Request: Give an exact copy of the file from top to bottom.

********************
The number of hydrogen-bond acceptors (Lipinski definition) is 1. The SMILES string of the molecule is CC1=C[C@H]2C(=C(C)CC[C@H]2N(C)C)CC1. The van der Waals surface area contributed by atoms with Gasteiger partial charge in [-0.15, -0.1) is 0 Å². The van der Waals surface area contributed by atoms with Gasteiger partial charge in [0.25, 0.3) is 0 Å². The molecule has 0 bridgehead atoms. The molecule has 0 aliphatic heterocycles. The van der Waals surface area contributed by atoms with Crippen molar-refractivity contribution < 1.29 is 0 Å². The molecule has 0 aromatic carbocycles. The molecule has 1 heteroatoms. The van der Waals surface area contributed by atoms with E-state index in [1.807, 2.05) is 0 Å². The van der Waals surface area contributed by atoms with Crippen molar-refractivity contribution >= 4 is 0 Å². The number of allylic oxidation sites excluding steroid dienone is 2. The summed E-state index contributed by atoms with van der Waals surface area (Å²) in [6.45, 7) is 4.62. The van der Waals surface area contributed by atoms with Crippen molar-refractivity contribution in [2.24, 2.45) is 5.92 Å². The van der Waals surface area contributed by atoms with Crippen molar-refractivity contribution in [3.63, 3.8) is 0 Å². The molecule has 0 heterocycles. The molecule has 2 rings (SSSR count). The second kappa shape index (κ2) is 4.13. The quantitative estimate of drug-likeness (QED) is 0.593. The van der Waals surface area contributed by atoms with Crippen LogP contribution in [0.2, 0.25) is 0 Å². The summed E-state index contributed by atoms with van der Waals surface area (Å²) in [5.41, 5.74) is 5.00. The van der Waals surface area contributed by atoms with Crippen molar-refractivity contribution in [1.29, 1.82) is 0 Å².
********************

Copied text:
The number of hydrogen-bond acceptors (Lipinski definition) is 1. The SMILES string of the molecule is CC1=C[C@H]2C(=C(C)CC[C@H]2N(C)C)CC1. The van der Waals surface area contributed by atoms with Gasteiger partial charge in [-0.15, -0.1) is 0 Å². The van der Waals surface area contributed by atoms with Gasteiger partial charge in [0.25, 0.3) is 0 Å². The molecule has 0 bridgehead atoms. The molecule has 0 aliphatic heterocycles. The van der Waals surface area contributed by atoms with Crippen molar-refractivity contribution < 1.29 is 0 Å². The molecule has 0 aromatic carbocycles. The molecule has 1 heteroatoms. The van der Waals surface area contributed by atoms with E-state index in [1.807, 2.05) is 0 Å². The van der Waals surface area contributed by atoms with Crippen molar-refractivity contribution >= 4 is 0 Å². The number of allylic oxidation sites excluding steroid dienone is 2. The summed E-state index contributed by atoms with van der Waals surface area (Å²) in [6.45, 7) is 4.62. The van der Waals surface area contributed by atoms with Crippen molar-refractivity contribution in [2.24, 2.45) is 5.92 Å². The van der Waals surface area contributed by atoms with Crippen molar-refractivity contribution in [3.63, 3.8) is 0 Å². The molecule has 0 heterocycles. The molecule has 2 rings (SSSR count). The second kappa shape index (κ2) is 4.13. The quantitative estimate of drug-likeness (QED) is 0.593. The van der Waals surface area contributed by atoms with Crippen LogP contribution in [0.2, 0.25) is 0 Å². The summed E-state index contributed by atoms with van der Waals surface area (Å²) in [5.41, 5.74) is 5.00. The van der Waals surface area contributed by atoms with Crippen molar-refractivity contribution in [1.29, 1.82) is 0 Å².